Get ready for shrieking: Torrid is coming to Houston. At openings of Torrid stores across the country, plus-size women have flooded in, crying at the sight of alternative clothes that they can actually wear. "We've had customers coming in and giving hugs and kisses to store managers," says Meg Clymer, divisional merchandise manager.Torrid was started by the mall-rat staple Hot Topic in 2001 after customers complained that they wanted larger sizes. The store is marketing its club, street, rockabilly and punk wares toward 15- to 30-year-olds. In the past, it has been hard to find "fashion-forward, edgy" clothing in plus-sizes. "In a lot of cases," says Clymer, "the customer had been relegated to the back end of a department store, and that wasn't a hip place to be." Often, all they could find were "more mature fashions that her mother might wear." It's doubtful many moms wear little red camis that read, "THIS KITTY IS FEISTY." And lots of Torrid clothes are available nowhere else; for once, says Clymer, chubby girls "can look even more hip than their size 7 friends." The Galleria Torrid opens March 28; the Memorial City Mall store is already open. For information, visit www.torrid.com.-- Cathy Matusow
The Write Stuff
So you've submitted stories to those hip literary journals like McSweeney's, but nobody's biting. You're sick of rejection but ambitious as hell. What do you do? In 2000, Pindeldyboz was hatched when a group of friends in Queens, New York, created a Web site where they could show their work. The first print edition was published in 2001; since then, contributors have included award-winning writers, and every issue has sold out. This weekend, Pindeldyboz editor Whitney Pastorek brings together some of her magazine's Texas contributors. 3 p.m. Saturday, March 29. The Black Labrador Pub, 4100 Montrose. For information, call 713-529-1199. $5. -- Troy Schulze
A Snake in the Grass
A quick glance at Samantha Simpson's paintings might not clue you in to her radical tendencies. The artist uses a deceptively innocent style, complete with cartoonlike graphics, to comment upon "patriarchal hegemony." In one work, a coiled green snake is surrounded by fawning rodent-type creatures in dresses. Also on view: works by Serena Bush. 10 a.m. to 5 p.m. Mondays through Fridays, and noon to 5 p.m. Saturdays. Lawndale Art Center, 4912 Main. For information, call 713-528-5858. -- Cathy Matusow
A New Philosophy
John Davis gives one lucky town a makeover
Texas needs a new art town. Marfa's too far away, and Austin's overdeveloped.The good news is, we don't have to sit around waiting for a scene to spring up on its own. John Davis wants to build an arts center in a town of 250 to 5,000 people, located somewhere in the United States. The catch: It must be willing to change its name to Philosophy.
Davis has already worked his magic in New York Mills, Minnesota, a prairie town with a population of 900 people. He started an arts center there in 1990 by renovating a historic building, and, he says, "people got more of a sense of pride in the town." Soon a bed-and-breakfast moved in, then a flower shop, and before long, New York Mills was named one of the top 100 art towns in America.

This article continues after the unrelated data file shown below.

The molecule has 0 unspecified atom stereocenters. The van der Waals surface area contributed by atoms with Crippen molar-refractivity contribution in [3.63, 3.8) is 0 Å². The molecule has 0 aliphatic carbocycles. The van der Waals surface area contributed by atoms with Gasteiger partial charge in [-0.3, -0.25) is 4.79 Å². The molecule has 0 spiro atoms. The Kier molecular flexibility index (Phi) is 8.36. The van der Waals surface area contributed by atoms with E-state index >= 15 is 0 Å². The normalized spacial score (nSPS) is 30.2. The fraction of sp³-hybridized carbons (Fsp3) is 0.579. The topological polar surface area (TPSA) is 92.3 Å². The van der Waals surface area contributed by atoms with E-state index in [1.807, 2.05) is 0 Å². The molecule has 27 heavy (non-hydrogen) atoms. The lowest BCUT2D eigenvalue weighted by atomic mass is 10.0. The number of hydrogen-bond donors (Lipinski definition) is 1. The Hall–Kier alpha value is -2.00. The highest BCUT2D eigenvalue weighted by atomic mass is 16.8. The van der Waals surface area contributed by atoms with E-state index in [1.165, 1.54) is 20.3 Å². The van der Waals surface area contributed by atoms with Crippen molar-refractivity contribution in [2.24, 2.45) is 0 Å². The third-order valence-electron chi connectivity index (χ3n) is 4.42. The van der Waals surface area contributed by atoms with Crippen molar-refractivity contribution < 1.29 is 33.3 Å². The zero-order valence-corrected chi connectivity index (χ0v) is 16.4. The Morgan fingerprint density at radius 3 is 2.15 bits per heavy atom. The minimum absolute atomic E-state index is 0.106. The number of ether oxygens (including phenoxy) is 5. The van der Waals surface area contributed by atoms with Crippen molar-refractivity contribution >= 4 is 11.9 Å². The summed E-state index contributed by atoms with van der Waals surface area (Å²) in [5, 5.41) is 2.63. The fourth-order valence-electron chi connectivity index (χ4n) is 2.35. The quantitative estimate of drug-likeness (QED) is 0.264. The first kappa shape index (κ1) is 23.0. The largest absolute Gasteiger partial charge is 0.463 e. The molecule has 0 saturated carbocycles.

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Proposals will be accepted until October; preference will be given to towns where residents overwhelmingly support the idea. The city that wins will no doubt get some attention just for changing its name. It will also be the site of the now well-known "Kids Philosophy Slam," a national contest for philosophical youngsters.
Towns that already have arts centers need not apply: "What we don't want to happen," says Davis, "is for this program to misplace an existing arts organization." A locale with some creative folks, no formal arts program and a post office would be ideal. Of course, Philosophy could end up anywhere, but, says Davis, "Philosophy, Texas, has a nice ring to it." Especially if it's not too far away from Houston. For further information, visit www.cityofphilosophy.com. -- Cathy Matusow
Drug addiction within the film industry may seem like a played-out subject, but director Bruce Sinofsky doesn't browbeat his audience with tabloid headlines, mug shots or pathetic scenes of celebrities behind bars. Instead, Sinofsky's documentary Hollywood High chronicles the way movies have portrayed the drug culture. The film features interviews with movie icons (John Waters) and new talents (Darren Aronofsky) discussing the ways trafficking, policing and using have been presented since the '50s, with cautionary tales like The Man with the Golden Arm, starring Frank Sinatra as a heroin addict.
Free-spirited movies of the '60s and '70s (Easy Rider, Up in Smoke) accepted drugs as just another part of life until the heavy-handed moralizing of the '80s (Clean and Sober, Less Than Zero) demonized drugs. The '90s saw a more complex take on addiction. Films like Naked Lunch and Trainspotting examined the darker side of addiction while portraying drug abuse as glamorous. As director Mary Harron says in Hollywood High, "I think what happens in a lot of Hollywood films is they present very sexy people doing drugs and having a great time, and then horrible things happen to them. That's Hollywood's idea of a lesson." Hollywood High premieres at 8 p.m. Monday, March 31, on AMC (check your cable listings). -- Troy Schulze